# Forecasting

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**Forecasting** is the process of estimation in unknown situations. Prediction is a similar, but more general term. Both can refer to estimation of time series, cross-sectional or longitudinal data. Usage can differ between areas of application: for example in hydrology, the terms "forecast" and "forecasting" are sometimes reserved for estimates of values at certain specific future times, while the term "prediction" is used for more general estimates, such as the number of times floods will occur over a long period. Risk and uncertainty are central to forecasting and prediction. Forecasting is used in the practice of Customer Demand Planning in every day business forecasting for manufacturing companies. The discipline of demand planning, also sometimes referred to as supply chain forecasting, embraces both statistical forecasting and a consensus process.

Forecasting is commonly used in discussion of time-series data.

## Contents |

## [edit] Categories of forecasting methods

### [edit] Time series methods

Time series methods use historical data as the basis of estimating future outcomes.

**Rolling forecast**is a projection into the future based on past performances, routinely updated on a regular schedule to incorporate data.^{[1]}- Moving average
- Exponential smoothing
- Extrapolation
- Linear prediction
- Trend estimation
- Growth curve
- Topics

### [edit] Causal / econometric methods

Some forecasting methods use the assumption that it is possible to identify the underlying factors that might influence the variable that is being forecast. For example, sales of umbrellas might be associated with weather conditions. If the causes are understood, projections of the influencing variables can be made and used in the forecast.

- Regression analysis using linear regression or non-linear regression
- Autoregressive moving average (ARMA)
- Autoregressive integrated moving average (ARIMA)

- e.g. Box-Jenkins

### [edit] Judgmental methods

Judgmental forecasting methods incorporate intuitive judgements, opinions and subjective probability estimates.

- Composite forecasts
- Surveys
- Delphi method
- Scenario building
- Technology forecasting
- Forecast by analogy

### [edit] Other methods

- Simulation
- Prediction market
- Probabilistic forecasting and Ensemble forecasting
- Reference class forecasting

## [edit] Forecasting accuracy

The forecast error is the difference between the actual value and the forecast value for the corresponding period.

where E is the forecast error at period t, Y is the actual value at period t, and F is the forecast for period t.

Measures of aggregate error:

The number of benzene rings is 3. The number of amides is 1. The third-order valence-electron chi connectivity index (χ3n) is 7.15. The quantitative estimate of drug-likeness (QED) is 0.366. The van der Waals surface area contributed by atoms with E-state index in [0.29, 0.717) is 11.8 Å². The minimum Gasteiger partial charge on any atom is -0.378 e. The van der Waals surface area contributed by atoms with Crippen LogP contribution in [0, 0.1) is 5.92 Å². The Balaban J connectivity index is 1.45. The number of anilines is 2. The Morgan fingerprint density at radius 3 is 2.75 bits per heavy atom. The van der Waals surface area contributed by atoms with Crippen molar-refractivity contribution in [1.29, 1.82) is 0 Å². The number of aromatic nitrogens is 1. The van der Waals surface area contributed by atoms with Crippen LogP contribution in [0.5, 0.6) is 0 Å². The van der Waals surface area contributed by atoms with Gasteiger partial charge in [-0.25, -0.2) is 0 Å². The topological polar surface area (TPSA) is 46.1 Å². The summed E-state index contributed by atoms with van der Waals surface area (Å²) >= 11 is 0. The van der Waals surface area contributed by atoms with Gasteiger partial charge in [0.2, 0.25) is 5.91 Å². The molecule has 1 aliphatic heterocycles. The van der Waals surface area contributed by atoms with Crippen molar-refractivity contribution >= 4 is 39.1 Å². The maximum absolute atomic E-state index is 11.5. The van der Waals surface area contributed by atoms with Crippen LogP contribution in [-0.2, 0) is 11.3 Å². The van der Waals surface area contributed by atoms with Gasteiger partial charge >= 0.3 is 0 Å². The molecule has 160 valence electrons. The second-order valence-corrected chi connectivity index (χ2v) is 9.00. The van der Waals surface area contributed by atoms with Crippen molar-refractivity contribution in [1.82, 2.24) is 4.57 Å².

Mean Absolute Error (MAE) | |

Mean Absolute Percentage Error (MAPE) | |

Percent Mean Absolute Deviation (PMAD) | |

Mean squared error (MSE) | |

Root Mean squared error (RMSE) | |

Forecast skill (SS) |

Please note that business forecasters and practitioners sometimes use different terminology in the industry. They refer to the PMAD as the MAPE, although they compute this volume weighted MAPE. For more information see Calculating Demand Forecast Accuracy

**See also**

- Forecast error
- Calculating Demand Forecast Accuracy
- Predictability
- Prediction interval, similar to confidence interval

## [edit] Applications of forecasting

Forecasting has application in many situations:

- Supply chain management - Forecasting can be used in Supply Chain Management to make sure that the right product is at the right place at the right time. Accurate forecasting will help retailers reduce excess inventory and therefore increase profit margin. Accurate forecasting will also help them meet consumer demand.
- Weather forecasting, Flood forecasting and Meteorology
- Transport planning and Transportation forecasting
- Economic forecasting
- Technology forecasting
- Earthquake prediction
- Land use forecasting
- Product forecasting
- Player and team performance in sports
- Telecommunications forecasting
- Political Forecasting

## [edit] See also

## [edit] References

**^**Rasmussen, Nils H.; Christopher J. Eichorn, Corey S. Barak, Toby Prince (2003).*Process Improvement for Effective Budgeting and Financial Reporting*. John Wiley and Sons. p. 79. ISBN 0471455075. http://books.google.com/books?id=ZxAIxj0ZflgC&pg=PA79&dq=%22Rolling+forecast%22&client=firefox-a.

- Armstrong, J. Scott (ed.) (2001) (in English). ''
*Principles of forecasting: a handbook for researchers and practitioners*. Norwell, Massachusetts: Kluwer Academic Publishers. ISBN 0-7923-7930-6.

- Geisser, Seymour (1 June 1993) (in English).
*Predictive Inference: An Introduction*. Chapman & Hall, CRC Press. ISBN 0-412-03471-9.

- Gilchrist, Warren (1976) (in English).
*Statistical Forecasting*. London: John Wiley & Sons. ISBN 0-471-99403-0.

- Makridakis, Spyros; Wheelwright, Steven; Hyndman, Rob J (1998) (in English).
*Forecasting: methods and applications*. New York: John Wiley & Sons. ISBN 0-471-53233-9.

- Kress, George J.; Snyder, John (30 May 1994) (in English). ''
*Forecasting and market analysis techniques: a practical approach*. Westport, Connecticut, London: Quorum Books. ISBN 0-89930-835-X.

- Rescher, Nicholas (1998) (in English).
*Predicting the future: An introduction to the theory of forecasting*. State University of New York Press. ISBN 0791435539.

- Turchin, P. (2007) Scientific Prediction in Historical Sociology. History & Mathematics: Historical Dynamics and Development of Complex Societies. Moscow: KomKniga. ISBN 5484010020

## [edit] External links

- Forecasting Principles:
*"Evidence-based forecasting"* - Introduction to Time series Analysis (Engineering Statistics Handbook) - A practical guide to Time series analysis and forecasting
- Time Series Analysis
- Global Forecasting with IFs
- Earthquake Electromagnetic Precursor Research